Lamy et al. [126] presented a visual and interpretable case-based reasoning system. The system displays the dimension names and their associated values to explain why similar cases are similar to the query case and on which dimensions and values the similarities are contained. Such a visual interface can explain the reasoning process to the user, the user can consider their own personal knowledge to enrich the reasoning process, and automatic algorithms can better formalize the visual reasoning process. Lamy et al. [126] reporting that a visual approach could explain why cases are similar via the visualization of shared patient characteristics. This was useful to medical experts, as the physician needs to be aware of the recommendations and confident in their application and use. They presented their interface to 11 medical experts for usability and acceptability validation, demonstrating that XAI could provide the user with a good indication of the confidence level of their choice [126].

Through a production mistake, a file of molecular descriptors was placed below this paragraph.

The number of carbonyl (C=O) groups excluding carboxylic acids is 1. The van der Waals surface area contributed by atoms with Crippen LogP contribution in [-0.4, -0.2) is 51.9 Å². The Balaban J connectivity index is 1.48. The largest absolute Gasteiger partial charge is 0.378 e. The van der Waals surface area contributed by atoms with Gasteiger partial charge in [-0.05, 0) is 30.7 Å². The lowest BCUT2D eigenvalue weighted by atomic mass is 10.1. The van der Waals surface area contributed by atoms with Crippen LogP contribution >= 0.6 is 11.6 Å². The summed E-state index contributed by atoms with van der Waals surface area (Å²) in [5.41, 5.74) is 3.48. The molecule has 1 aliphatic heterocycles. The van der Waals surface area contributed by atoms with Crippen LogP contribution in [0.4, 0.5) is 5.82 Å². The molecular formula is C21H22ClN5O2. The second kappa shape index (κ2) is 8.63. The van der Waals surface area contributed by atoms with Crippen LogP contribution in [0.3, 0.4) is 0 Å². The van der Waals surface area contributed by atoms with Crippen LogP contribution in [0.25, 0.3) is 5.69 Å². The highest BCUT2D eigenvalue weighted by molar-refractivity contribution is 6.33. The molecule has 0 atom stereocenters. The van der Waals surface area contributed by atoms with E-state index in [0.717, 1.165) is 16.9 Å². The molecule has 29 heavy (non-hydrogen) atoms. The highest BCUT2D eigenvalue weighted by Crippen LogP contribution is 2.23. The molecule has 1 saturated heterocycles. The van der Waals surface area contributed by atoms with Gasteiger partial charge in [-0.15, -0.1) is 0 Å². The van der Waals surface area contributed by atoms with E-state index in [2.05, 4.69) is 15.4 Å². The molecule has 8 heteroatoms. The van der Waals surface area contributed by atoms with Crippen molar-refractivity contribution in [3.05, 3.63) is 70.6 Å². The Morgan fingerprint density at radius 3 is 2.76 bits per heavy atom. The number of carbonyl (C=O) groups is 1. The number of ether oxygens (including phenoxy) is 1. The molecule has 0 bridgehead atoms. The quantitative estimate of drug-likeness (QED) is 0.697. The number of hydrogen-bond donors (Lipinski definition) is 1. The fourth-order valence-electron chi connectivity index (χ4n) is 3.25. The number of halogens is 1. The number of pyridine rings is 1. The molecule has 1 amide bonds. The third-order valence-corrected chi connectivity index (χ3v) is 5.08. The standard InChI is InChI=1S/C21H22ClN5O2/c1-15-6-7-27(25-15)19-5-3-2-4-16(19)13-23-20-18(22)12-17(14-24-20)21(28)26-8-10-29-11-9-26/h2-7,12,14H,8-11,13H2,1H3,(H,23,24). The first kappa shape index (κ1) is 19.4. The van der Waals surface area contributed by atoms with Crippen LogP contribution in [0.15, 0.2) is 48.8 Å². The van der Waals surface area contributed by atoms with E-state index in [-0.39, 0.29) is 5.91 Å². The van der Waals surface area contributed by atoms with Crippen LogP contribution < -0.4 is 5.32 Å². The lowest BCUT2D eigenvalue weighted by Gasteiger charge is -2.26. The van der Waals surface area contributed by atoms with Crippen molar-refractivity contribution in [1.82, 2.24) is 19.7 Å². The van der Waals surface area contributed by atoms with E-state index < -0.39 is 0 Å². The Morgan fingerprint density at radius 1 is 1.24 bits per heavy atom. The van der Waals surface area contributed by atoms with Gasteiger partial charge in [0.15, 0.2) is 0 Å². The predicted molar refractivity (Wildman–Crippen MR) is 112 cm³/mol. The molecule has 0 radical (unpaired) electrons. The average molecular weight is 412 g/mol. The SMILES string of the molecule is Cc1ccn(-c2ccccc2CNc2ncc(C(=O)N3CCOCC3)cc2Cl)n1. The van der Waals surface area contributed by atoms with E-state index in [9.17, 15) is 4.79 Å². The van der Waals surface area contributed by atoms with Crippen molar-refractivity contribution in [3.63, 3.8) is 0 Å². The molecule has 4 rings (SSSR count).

Even though some other XAI-based approaches have not yet been tested on users, the benefits of the XAI presented in these works still seem likely to be useful in practice. Kunapuli et al. [128] indicated that XAI could support specific rational reasoning processes, enabling CDSS to support their decisions with understandable interpretations to users with/without ML expertise. Wang et al. [118] identified that XAI could support different explanation types by articulating how people understand events or observations through explanations and can be leveraged to mitigate decision biases and cognitive biases [98,103,112]. Moreover, XAI facilities do support specific rational reasoning processes and can be designed to target decision errors. They could help organize explanations, identify gaps to develop new explanations given an unmet reasoning need, and identify appropriate mitigation strategies to select specific XAI facilities [118]. As discussed in Section 2.2.1, in 2016 the European Union passed the GDPR which has been interpreted as a requirement for any decision made based on an algorithm to be explainable to the user [106]. XAI could help the user understand when to trust a model and why an error may occur [97,116]. Therefore, XAI can support compliance with the GDPR [98,103,106].